Unashamed Truths of a Middle Class Twenty Something

I'm figuring it out as I go.

Books Are The Gateway To The Soul

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If you know me at all, you know books bring meaning to my life. If you follow my blogging life at all (and why wouldn’t you? I’m just sooo interesting *eye roll*), you might be confused as to why this is being published on Unashamed Truths instead of Bookish Liaisons. Well, I try and keep the book blog fairly impersonal. Ok, at least, I try to keep my personal narrative out of it.


We have this stupid saying “the eyes are the gateway to the soul.” No. Anyone with any decent amount of self-control or acting ability can convincingly say “I’m happy” with their eyes all the while contemplating the many ways to kill their boss. I have no boss, so that’s just an example. I have always had the theory that books tell us more about ourselves than anything else. I have read a lot, and I truly mean a lot. I’ve read books in every genre. I’ve read everything from Chaucer to Hawking – I do mean Stephen – to Dostoevsky – in Russian – to anthologies to Ngozie to Orwell to Shakespeare to Zinn to Voltaire – in French – to Tesla to I don’t even know. The one thing I do know is books hold one universal truth: people gravitate towards themselves. When I really want to get to know someone, I ask them their favorite book. It tells me more than I need to know about them.

I have two favorite books. I can’t choose between them. Tess of the D’Urbervilles by Thomas Hardy and House of Mirth by Edith Wharton. The obvious is they’re both old, and therefore you can tell I’m nostalgic and look to the past for comfort or answers. Another obvious conclusion can be drawn from the strong, young, female protagonists… I’m not one to fall into the category of a common or traditional woman. I’m drawn to them because I see myself in them more than I do in most books. I love Tess because I read my story in a few ways. We were both raped young; though, I never got pregnant – thank Yahweh. I identify with the story because rape defined both of our lives for both good and bad. I love House of Mirth because both Lily and I never fit. We both have spent our lives searching for a place. More than anything, I connect with the ending. I won’t spoil it because I know you’ve already ordered it on Amazon,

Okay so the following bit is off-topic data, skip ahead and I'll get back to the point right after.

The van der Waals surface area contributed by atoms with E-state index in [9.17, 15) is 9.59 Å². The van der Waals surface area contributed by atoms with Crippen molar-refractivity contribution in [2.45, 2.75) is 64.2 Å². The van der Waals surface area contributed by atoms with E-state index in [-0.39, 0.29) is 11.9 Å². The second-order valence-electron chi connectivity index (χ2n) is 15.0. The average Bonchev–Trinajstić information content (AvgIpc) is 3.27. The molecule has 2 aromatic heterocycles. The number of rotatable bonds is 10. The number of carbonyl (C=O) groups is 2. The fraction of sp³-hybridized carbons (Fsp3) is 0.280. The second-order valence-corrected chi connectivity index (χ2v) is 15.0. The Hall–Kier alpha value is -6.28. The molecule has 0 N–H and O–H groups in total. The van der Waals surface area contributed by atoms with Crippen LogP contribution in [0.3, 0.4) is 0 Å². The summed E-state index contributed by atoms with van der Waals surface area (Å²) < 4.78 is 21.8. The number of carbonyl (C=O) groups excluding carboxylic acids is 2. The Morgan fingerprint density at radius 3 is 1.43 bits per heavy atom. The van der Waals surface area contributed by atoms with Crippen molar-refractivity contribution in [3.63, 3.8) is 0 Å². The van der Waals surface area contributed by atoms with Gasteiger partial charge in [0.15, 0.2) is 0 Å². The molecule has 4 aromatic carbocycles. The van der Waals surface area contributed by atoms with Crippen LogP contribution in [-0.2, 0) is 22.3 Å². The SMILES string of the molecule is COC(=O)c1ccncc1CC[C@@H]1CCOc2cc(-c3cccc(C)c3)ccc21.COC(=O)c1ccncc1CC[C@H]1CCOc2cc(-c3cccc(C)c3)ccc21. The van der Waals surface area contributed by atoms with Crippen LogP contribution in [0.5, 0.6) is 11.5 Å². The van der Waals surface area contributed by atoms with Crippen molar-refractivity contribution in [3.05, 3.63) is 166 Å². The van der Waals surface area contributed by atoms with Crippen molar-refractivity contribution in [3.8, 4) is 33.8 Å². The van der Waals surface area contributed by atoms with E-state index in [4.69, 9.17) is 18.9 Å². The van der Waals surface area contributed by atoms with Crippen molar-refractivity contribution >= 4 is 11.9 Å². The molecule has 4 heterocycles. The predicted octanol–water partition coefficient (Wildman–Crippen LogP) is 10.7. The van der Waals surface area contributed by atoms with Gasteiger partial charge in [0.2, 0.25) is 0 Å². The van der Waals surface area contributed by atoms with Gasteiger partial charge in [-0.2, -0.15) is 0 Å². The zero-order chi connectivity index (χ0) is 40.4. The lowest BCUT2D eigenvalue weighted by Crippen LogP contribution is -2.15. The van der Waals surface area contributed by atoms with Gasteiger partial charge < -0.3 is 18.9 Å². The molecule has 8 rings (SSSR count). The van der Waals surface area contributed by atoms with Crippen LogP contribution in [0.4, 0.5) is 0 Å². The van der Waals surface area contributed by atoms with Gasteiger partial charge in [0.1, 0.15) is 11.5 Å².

My best friend’s favorite book genre tells a lot more about her than she would like to admit. My ex/best friend reads a lot more than people know, but his books of choice just reiterate what I already know about him.

I have a tendency to travel alone a lot. I don’t go anywhere without books. On planes people like to start conversations with me even though I’m completely enveloped in a book with headphones in. So I have started the tradition of asking people who like to interrupt my in flight reading what their favorite book is, and then I tell them about themselves based on it. Suffice to say, most people are surprised I know them so well already. I know people because I know books.   


Author: Midwestern Twenty Something

RaeAnna is a wanderer on a mission; though, she's not always sure what that mission is. Taking on adulthood with a sense of humor, a book, and her dog, she's ready to conquer the world. Unafraid to celebrate her faults or photograph her tumbles, she aims to help people see life as an ever-rolling, lopsided wheel instead of the perfectly manicured and Instagrammably stationary square we wish it were.

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